A simultaneous increase of IL-6 and its receptor cells demonstrates uncontrolled cellular immune response. Besides, increased levels of IL-6 lead to active proliferation of naïve T cells, which acquire a specific cell phenotype with altered immune response strategy via the stages of blast transformation [12]. Consequently, the pool of T helper cells of Th17 type increases, starting to produce IL-17 mediator. Relatively high correlation coefficients of proinflammatory cytokine IL-17A and IL-6 with 8-OHdG denotes the leading role of these bioregulators in inflammatory process development and intensification of the processes of oxidative DNA damage in COPD cells [17]. Additionally, enlarged levels of 8-OHdG indicate high concentrations of hydroxyl radical, which, through affecting the epigenetic modification of deoxyribonucleotides, could induce the expression of adaptive immunity proinflammatory unit, along with triggering apoptotic mechanisms of cell death [4, 8, 17]. Negative association of 8-OHdG with cytokine IL-10 designates suppression of immune response regulation and free-radical damage to the genes of anti-inflammatory mediators. Cells expressing receptors for interleukin-6 on their membrane have an inversely proportional relationship with the components of the thiol/disulfide system, e.g., TR1 and GP. Increased concentrations of CD4+CD126+ cells denote an emerging role of these cells in systemic inflammation progression and inhibition of oxygen metabolite neutralization [18]. Additionally, CD4+CD126+ cells are positively associated with PC, which, being an indicator of irreversible carbonylation of protein molecules, correlates with interleukin-17A. An increase in this cytokine concentrations indicates processes of alternative blast transformation of T lymphocytes into the Th17 cell type, one of the functions of which is to suppress the production of IFN-γ and TNF-α by macrophages and cells of the lymphocytic series [19]. The positive dynamics of IL-17A in subjects with severe COPD and its negative relationship with TR1 proves its important role in the pathogenesis of respiratory pathology. TGF-β1 is characterized by an inverse relationship with components of the thiol/disulfide system of antioxidant defense, such as TR1 and GP. High level of this inflammatory mediator leads to hyperactivation and proliferation of fibroblasts in the connective tissue of the lungs, contributing to the remodeling of alveolar epithelium and irreversible fibrotic changes [20]. Positive correlation between the immunity proinflammatory unit and the components of prooxidant system implies systemic alterative processes. A large number of weak correlations in the markers of glutathione system of antioxidant defense with proinflammatory unit indicate the suppression of restoring peroxide homeostasis and progression of bronchoalveolar pathology. Changes in the antioxidant and cytokine status of patients with COPD of varying severity grades indicate not only a shift in peroxide balance and an increase in concentrations of oxygen metabolites, but systemic inflammation progression in uncontrolled activation of adaptive immunity unit as well.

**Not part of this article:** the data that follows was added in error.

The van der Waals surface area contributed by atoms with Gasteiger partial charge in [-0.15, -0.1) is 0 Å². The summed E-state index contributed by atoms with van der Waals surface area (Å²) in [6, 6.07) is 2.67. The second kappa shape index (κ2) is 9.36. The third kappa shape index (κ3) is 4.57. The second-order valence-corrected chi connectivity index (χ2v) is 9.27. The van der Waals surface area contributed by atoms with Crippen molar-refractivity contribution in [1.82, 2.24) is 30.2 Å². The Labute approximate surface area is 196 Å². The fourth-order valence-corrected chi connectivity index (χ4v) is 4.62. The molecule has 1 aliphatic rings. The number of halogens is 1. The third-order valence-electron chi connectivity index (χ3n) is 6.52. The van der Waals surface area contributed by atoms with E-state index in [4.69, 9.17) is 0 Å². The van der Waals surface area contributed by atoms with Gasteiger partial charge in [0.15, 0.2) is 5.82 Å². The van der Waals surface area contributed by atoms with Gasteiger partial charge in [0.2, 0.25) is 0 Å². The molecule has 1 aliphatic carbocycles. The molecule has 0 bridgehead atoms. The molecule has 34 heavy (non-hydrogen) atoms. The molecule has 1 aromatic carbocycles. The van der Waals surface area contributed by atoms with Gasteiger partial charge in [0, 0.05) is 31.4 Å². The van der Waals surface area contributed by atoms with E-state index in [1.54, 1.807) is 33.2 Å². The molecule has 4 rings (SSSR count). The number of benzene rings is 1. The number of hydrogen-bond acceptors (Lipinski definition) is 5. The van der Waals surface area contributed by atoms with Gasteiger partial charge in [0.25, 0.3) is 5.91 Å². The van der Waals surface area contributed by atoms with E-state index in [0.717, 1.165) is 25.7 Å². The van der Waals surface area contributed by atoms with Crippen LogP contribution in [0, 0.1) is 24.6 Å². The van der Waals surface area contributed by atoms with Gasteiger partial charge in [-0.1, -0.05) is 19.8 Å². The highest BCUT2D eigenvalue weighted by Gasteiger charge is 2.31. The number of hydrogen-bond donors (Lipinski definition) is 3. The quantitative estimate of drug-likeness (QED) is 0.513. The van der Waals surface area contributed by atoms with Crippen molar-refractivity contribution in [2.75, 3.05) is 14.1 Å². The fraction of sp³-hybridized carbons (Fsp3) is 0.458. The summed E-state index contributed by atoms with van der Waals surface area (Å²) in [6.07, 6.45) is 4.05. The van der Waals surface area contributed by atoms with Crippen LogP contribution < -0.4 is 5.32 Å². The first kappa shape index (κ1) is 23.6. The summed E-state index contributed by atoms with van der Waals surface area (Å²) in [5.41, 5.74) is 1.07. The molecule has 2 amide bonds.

Accumulation of biomolecule peroxidation products, imbalance in the prooxidant-antioxidant system, and a change in the pathogenetic mechanism of inflammation development result in aggravated bronchopulmonary pathology.


Study limitations

Small sample size is a main limitation of our study.



The study did not have external funding.


Conflict of interest

The authors declare no conflicts of interest.


Ethical approval

All procedures in clinical studies were conducted in accordance with the ethical standards of the Institutional and/or National Research Committee, as well as 1964 Declaration of Helsinki and its later amendments, or comparable ethical standards.

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About the Authors: 

Tatyana I. Vitkina – DSc, Professor, Head of the Laboratory for Medical Ecology and Recreational Resources, Vladivostok Branch of Far Eastern Scientific Center for Physiology and Pathology of Respiration – Research Institute of Medical Climatology and Rehabilitation Therapy, Vladivostok Russia.
Elena E. Mineeva – MD, PhD, Researcher, Laboratory of Rehabilitation Therapy; Doctor of Functional Diagnostics, Pulmonologist, Clinical Department of Vladivostok Branch of Far Eastern Scientific Center for Physiology and Pathology of Respiration – Research Institute of Medical Climatology and Rehabilitation Therapy, Vladivostok, Russia.
Karolina A. Sidletskaya – Assistant Researcher, Vladivostok Branch of Far Eastern Scientific Center for Physiology and Pathology of Respiration – Research Institute of Medical Climatology and Rehabilitation Therapy, Vladivostok, Russia.

Received 12 December 2021, Revised 16 May 2022, Accepted 20 July 2022 
© 2021, Russian Open Medical Journal 
Correspondence to Tatyana I. Vitkina. Address: Vladivostok Branch of Far Eastern Center for Physiology and Pathology of Respiration – Research Institute of Medical Climatology and Rehabilitation Therapy, 73g Russkaya St., Vladivostok 690105, Russia. E-mail: